8 Soc.sec.rep.ser. 117, Unempl.ins.rep. Cch 15,733sarah L. Nowells, Plaintiff-appellant, v. Margaret M. Heckler, Secretary of Health and Human Services,defendant-appellee, 749 F.2d 1570 (11th Cir. 1984)Annotate this Case
United States Court of Appeals,
Eleventh Circuit.Jan. 10, 1985.
Kay A. Giese, Athens, Ga., Phyllis J. Holmen, Atlanta, Ga., for plaintiff-appellant.
John L. Lynch, Asst. U.S. Atty., Macon, Ga., for defendant-appellee.
Appeal from the United States District Court for the Middle District of Georgia.
Before VANCE, HENDERSON and CLARK, Circuit Judges.
The motion of the Secretary of Health and Human Services to remand this case pursuant to the Social Security Disability Benefits Reform Act of 1984 is GRANTED. The Social Security Disability Benefits Reform Act of 1984 provides that in actions relating to medical improvement in which a request for judicial review was pending on September 19, 1984, the court shall remand the case to the Secretary for review in accordance with the provisions of the Social Security Act as amended. See Social Security Disability Benefits Reform Act of 1984, Pub. L. No. 98-460, Sec. 2(d) (2) (C) (1984).
The claimant has requested that her benefits be restored. Thus, on remand the district court is to instruct the Secretary that the claimant has made a timely election to have payments of benefits restored pursuant to section 2(e) of the new Act. Because the date of this order is to be treated as the effective date of the claimant's election, the claimants payments should begin in the month in which this order is entered.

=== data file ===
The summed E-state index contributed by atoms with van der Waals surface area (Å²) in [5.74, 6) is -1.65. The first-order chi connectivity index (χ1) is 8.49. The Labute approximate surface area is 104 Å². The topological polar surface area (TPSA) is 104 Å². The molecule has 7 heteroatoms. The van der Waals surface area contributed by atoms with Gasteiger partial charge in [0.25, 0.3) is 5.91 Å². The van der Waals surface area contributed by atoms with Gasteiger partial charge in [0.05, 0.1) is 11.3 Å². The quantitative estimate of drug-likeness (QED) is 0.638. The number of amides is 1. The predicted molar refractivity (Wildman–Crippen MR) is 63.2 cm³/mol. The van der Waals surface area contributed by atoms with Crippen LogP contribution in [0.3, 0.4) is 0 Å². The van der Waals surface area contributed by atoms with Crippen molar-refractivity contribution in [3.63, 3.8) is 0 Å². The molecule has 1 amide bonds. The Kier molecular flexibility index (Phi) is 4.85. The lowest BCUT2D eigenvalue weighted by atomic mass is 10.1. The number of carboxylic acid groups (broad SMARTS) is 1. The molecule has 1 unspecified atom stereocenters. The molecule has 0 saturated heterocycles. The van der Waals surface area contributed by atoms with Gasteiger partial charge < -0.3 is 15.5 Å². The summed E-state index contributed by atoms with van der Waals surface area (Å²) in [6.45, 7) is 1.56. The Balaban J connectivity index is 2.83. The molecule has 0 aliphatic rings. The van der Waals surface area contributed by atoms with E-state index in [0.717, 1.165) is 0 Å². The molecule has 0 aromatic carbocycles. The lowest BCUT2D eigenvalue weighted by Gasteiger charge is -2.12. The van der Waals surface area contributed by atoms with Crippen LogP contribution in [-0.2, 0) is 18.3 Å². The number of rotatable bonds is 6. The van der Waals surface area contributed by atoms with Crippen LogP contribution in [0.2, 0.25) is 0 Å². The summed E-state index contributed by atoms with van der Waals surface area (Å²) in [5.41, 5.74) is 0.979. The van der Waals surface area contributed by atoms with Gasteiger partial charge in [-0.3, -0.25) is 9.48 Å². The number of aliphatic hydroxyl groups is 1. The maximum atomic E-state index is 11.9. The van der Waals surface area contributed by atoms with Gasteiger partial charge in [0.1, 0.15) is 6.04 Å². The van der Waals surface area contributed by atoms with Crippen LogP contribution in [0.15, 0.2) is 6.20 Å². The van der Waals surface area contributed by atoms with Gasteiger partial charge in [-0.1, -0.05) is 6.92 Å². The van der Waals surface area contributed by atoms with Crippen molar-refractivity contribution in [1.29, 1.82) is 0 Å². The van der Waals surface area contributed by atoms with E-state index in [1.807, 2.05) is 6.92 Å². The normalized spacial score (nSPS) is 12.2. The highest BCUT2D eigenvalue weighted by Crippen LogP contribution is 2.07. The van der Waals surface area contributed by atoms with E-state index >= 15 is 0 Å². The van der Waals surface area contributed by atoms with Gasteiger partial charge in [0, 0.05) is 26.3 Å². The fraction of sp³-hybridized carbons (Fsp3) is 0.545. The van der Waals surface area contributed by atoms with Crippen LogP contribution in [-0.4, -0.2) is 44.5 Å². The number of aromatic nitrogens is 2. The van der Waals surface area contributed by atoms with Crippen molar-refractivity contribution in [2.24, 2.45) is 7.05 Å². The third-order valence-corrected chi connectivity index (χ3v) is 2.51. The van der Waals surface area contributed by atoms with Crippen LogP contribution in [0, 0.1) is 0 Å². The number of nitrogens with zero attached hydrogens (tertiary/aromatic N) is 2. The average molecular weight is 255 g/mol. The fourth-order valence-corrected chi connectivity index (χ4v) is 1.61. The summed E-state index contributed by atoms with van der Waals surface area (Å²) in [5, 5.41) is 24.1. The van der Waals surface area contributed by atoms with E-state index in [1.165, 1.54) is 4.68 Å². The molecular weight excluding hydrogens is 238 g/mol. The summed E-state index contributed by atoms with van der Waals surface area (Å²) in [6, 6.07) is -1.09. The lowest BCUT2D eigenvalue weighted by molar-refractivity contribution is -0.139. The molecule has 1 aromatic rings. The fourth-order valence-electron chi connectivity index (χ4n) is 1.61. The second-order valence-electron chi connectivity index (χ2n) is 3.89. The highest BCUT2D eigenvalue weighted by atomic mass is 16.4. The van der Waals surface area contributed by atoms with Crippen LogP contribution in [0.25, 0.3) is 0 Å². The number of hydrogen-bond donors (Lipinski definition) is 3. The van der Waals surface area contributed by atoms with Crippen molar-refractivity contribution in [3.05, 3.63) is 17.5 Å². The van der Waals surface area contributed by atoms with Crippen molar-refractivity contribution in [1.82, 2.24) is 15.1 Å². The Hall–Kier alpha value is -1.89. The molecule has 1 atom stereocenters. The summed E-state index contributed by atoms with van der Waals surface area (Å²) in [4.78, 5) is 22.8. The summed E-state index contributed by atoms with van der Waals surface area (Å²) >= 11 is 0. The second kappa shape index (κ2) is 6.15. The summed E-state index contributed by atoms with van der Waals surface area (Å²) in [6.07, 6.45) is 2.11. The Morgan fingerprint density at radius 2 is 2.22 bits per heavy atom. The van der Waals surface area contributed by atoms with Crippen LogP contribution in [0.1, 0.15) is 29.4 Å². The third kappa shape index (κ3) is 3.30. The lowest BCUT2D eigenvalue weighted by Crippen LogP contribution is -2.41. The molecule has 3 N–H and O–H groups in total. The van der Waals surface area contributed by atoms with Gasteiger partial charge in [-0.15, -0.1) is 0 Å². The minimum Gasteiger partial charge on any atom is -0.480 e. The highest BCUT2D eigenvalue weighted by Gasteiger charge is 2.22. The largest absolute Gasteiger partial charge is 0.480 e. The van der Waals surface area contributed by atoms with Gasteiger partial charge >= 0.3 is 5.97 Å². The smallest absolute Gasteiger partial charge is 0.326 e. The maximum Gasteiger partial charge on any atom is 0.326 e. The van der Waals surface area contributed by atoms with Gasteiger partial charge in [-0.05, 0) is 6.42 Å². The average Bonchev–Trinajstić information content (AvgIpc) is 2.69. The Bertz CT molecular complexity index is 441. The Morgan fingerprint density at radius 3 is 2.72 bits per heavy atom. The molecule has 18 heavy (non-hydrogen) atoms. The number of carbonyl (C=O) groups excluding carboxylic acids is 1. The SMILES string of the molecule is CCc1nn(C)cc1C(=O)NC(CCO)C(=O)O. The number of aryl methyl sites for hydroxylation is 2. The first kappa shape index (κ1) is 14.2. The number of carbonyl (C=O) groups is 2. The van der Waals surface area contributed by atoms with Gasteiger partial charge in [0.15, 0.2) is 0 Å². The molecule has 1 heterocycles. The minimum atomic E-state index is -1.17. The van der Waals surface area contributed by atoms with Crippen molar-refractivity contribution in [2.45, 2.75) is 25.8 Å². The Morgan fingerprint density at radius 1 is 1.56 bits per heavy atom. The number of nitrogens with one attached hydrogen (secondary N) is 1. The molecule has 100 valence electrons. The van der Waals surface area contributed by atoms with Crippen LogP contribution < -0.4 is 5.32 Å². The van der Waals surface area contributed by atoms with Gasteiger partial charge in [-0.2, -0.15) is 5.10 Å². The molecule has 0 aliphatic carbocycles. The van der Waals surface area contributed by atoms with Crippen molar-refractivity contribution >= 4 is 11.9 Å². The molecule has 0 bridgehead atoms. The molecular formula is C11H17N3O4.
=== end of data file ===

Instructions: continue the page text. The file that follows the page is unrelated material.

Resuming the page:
The claimant has also requested this court to set a definite time and date for a new administrative hearing within 90 days of this remand order. The Supreme Court has discussed judicially prescribed hearing deadlines in Heckler v. Day, --- U.S. ----, 104 S. Ct. 2249, 81 L. Ed. 2d 88 (1984). In Heckler v. Day the Court pointed out:
[T]he House Committee on Ways and Means expressly disapproved mandatory hearing deadlines and indicated disagreement with recent judicial decisions imposing such time restrictions. Criticizing the decision in Blankenship v. Secretary of HEW, No. C75-0185L(A) (W.D. Ky. May 6, 1976), which had imposed judicially prescribed hearing deadlines on the Secretary and ordered the payment of interim benefits in the event of noncompliance, the Committee reported ... that ... " [e]stablishing strict time limits for the adjudication of every case could result in incorrect determinations because time was not available to ... reach well-reasoned decisions in difficult cases."
Id. 104 S. Ct. at 2255-56. Finally, the Court concluded that Congress could not "have contemplated that courts should have authority to impose the very deadlines it repeatedly has rejected." Id. 104 S. Ct. at 2257.
Because of the persuasive reasons against judicially imposed mandatory hearing deadlines set forth by the Supreme Court and discussed by Congress, we decline to grant the claimant's request for a hearing within 90 days.
The judgment of the district court is VACATED and the case is REMANDED with directions to the district court to remand this case to the Secretary for further proceedings consistent with this opinion.